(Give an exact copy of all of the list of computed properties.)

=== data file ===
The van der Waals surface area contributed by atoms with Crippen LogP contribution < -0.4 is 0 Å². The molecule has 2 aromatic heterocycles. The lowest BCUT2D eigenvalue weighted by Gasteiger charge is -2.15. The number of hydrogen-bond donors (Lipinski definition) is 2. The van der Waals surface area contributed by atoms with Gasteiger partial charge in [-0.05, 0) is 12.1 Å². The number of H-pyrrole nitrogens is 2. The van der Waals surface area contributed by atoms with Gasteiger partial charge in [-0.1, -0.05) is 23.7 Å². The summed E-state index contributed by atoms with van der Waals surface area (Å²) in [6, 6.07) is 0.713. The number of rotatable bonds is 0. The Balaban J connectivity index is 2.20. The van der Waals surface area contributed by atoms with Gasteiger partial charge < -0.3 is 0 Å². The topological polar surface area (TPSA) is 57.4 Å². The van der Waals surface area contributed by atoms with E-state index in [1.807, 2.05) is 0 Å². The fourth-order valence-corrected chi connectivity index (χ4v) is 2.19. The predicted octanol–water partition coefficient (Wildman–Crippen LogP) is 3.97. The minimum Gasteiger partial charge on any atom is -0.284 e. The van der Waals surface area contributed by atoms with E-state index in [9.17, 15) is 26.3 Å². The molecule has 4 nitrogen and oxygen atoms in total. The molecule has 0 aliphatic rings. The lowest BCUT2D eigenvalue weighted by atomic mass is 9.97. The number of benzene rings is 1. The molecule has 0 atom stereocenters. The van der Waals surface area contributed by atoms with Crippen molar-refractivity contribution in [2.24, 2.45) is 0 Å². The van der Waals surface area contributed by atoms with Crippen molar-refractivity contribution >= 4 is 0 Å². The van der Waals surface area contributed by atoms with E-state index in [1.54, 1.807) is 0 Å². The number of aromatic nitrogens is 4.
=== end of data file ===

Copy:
The van der Waals surface area contributed by atoms with Crippen LogP contribution < -0.4 is 0 Å². The molecule has 2 aromatic heterocycles. The lowest BCUT2D eigenvalue weighted by Gasteiger charge is -2.15. The number of hydrogen-bond donors (Lipinski definition) is 2. The van der Waals surface area contributed by atoms with Gasteiger partial charge in [-0.05, 0) is 12.1 Å². The number of H-pyrrole nitrogens is 2. The van der Waals surface area contributed by atoms with Gasteiger partial charge in [-0.1, -0.05) is 23.7 Å². The summed E-state index contributed by atoms with van der Waals surface area (Å²) in [6, 6.07) is 0.713. The number of rotatable bonds is 0. The Balaban J connectivity index is 2.20. The van der Waals surface area contributed by atoms with Gasteiger partial charge < -0.3 is 0 Å². The topological polar surface area (TPSA) is 57.4 Å². The van der Waals surface area contributed by atoms with E-state index in [1.807, 2.05) is 0 Å². The fourth-order valence-corrected chi connectivity index (χ4v) is 2.19. The predicted octanol–water partition coefficient (Wildman–Crippen LogP) is 3.97. The minimum Gasteiger partial charge on any atom is -0.284 e. The van der Waals surface area contributed by atoms with E-state index in [9.17, 15) is 26.3 Å². The molecule has 4 nitrogen and oxygen atoms in total. The molecule has 0 aliphatic rings. The lowest BCUT2D eigenvalue weighted by atomic mass is 9.97. The number of benzene rings is 1. The molecule has 0 atom stereocenters. The van der Waals surface area contributed by atoms with Crippen molar-refractivity contribution in [2.24, 2.45) is 0 Å². The van der Waals surface area contributed by atoms with Crippen molar-refractivity contribution >= 4 is 0 Å². The van der Waals surface area contributed by atoms with E-state index in [1.54, 1.807) is 0 Å². The number of aromatic nitrogens is 4.